Sporting my alma mater's tartan tie, University of Glasgow. Sharing a joke with a member of the audience about Mirza Ghalib, the Mughal poet, featured in my book.   


Signing my book for a reader

Tuesday, 21 April 2015

Sufism won't solve Pakistan's problems - Using Sufism to counter religious terrorism is not the solution to Pakistan's problems - and it's risky. by Bina Shah

| War & Conflict, Politics, Pakistan, Asia  Source: Al Jazeera


Religiously motivated violence has steadily haunted Pakistan over the last 10 years, with the rise of militants and extremists who believe it's their holy duty to wage war on non-Muslims. The latest horrific episode: The Lahore church suicide bombing on March 15 which killed 16 Christians; two Muslim bystanders were also lynched and burned to death by an angry mob in the aftermath of the bombing.

As the author of the novel "A Season For Martyrs", which examines the fusion of Sufi tradition with the power structures of Sindh, I have watched with caution as western think-tanks have thrown up Sufism, the mystical branch of Islam with an emphasis on tolerance, peace, and love, as a means of combating this ideology of violence. Yet, I strongly believe that this is a misguided policy; using Sufism to counter religious terrorism is not the solution to Pakistan's problems.
 
Head to Head - Pakistan: Victim or exporter of terrorism?
 
Since 9/11, Pakistan has witnessed the weakening of state institutions, the confusion of political leadership, the uncertainty of whether or not to continue to nurture or disown the state's "strategic assets", that is, religious militants it has sponsored - and the relentless attacks by the Taliban and other militants against civilian, military, police, and minority targets.

Secularism as solution?

Many Pakistani liberals posit secularism as the solution: They theorise, or fantasise, that going back in time to erase the dictator General Zia-ul Haq's Deobandi imprint on Pakistani society - in other words, to eliminate his Islamisation project from both the statute books and the annals of history - will ease Pakistan's pain and bring this divided country back together again.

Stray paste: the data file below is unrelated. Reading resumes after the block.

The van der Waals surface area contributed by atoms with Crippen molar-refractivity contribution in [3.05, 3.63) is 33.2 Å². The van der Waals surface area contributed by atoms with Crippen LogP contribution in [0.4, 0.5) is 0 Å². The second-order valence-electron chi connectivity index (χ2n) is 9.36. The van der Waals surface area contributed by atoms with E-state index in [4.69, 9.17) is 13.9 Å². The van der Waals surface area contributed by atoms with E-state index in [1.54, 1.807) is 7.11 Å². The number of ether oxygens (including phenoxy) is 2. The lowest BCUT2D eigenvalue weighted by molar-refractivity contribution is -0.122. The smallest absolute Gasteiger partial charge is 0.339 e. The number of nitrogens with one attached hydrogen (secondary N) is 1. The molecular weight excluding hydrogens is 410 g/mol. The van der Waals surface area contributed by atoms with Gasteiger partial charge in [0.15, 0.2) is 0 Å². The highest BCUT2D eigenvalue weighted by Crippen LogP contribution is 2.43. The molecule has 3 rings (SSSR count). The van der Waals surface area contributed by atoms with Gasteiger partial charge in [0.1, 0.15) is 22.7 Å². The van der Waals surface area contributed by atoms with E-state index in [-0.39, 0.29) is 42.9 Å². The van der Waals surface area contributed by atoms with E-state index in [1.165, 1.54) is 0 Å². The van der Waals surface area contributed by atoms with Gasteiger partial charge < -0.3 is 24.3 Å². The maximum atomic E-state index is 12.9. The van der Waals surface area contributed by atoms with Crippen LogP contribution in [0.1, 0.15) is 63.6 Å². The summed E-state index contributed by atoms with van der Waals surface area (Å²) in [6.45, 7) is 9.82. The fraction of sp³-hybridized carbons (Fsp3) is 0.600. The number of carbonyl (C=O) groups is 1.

On the other hand, western think-tanks, ever concerned with the rise of militancy in Pakistan and its ramifications for western interests, decided that Sufism could be a means of countering hardline radicalism in the Muslim world. 

A 2007 RAND report urged western governments to "harness" Sufism; similar reports emerged from the Heritage Foundation, the Libforall Foundation and the Nixon Center, supporting the idea that Sufism, with its "politically moderating" effect, could supplant Salafism, whose local expression in Pakistan is the Deobandi movement.

Muslim and other scholars hit back at this plan, calling it misguided. The peaceful Sufi/violent Salafi dichotomy, they argued, did not stand up to scrutiny; Sufism could be used as much to advocate violence as Salafism. 

In Pakistan, even Barelvis, a moderate sect influenced by Sufism and opposed to Deobandism, have enacted or supported violence. The murder of Punjab Governor Salmaan Taseer was committed by Mumtaz Qadri, a Barelvi, in 2011; Barelvi clerics have rallied for his cause ever since.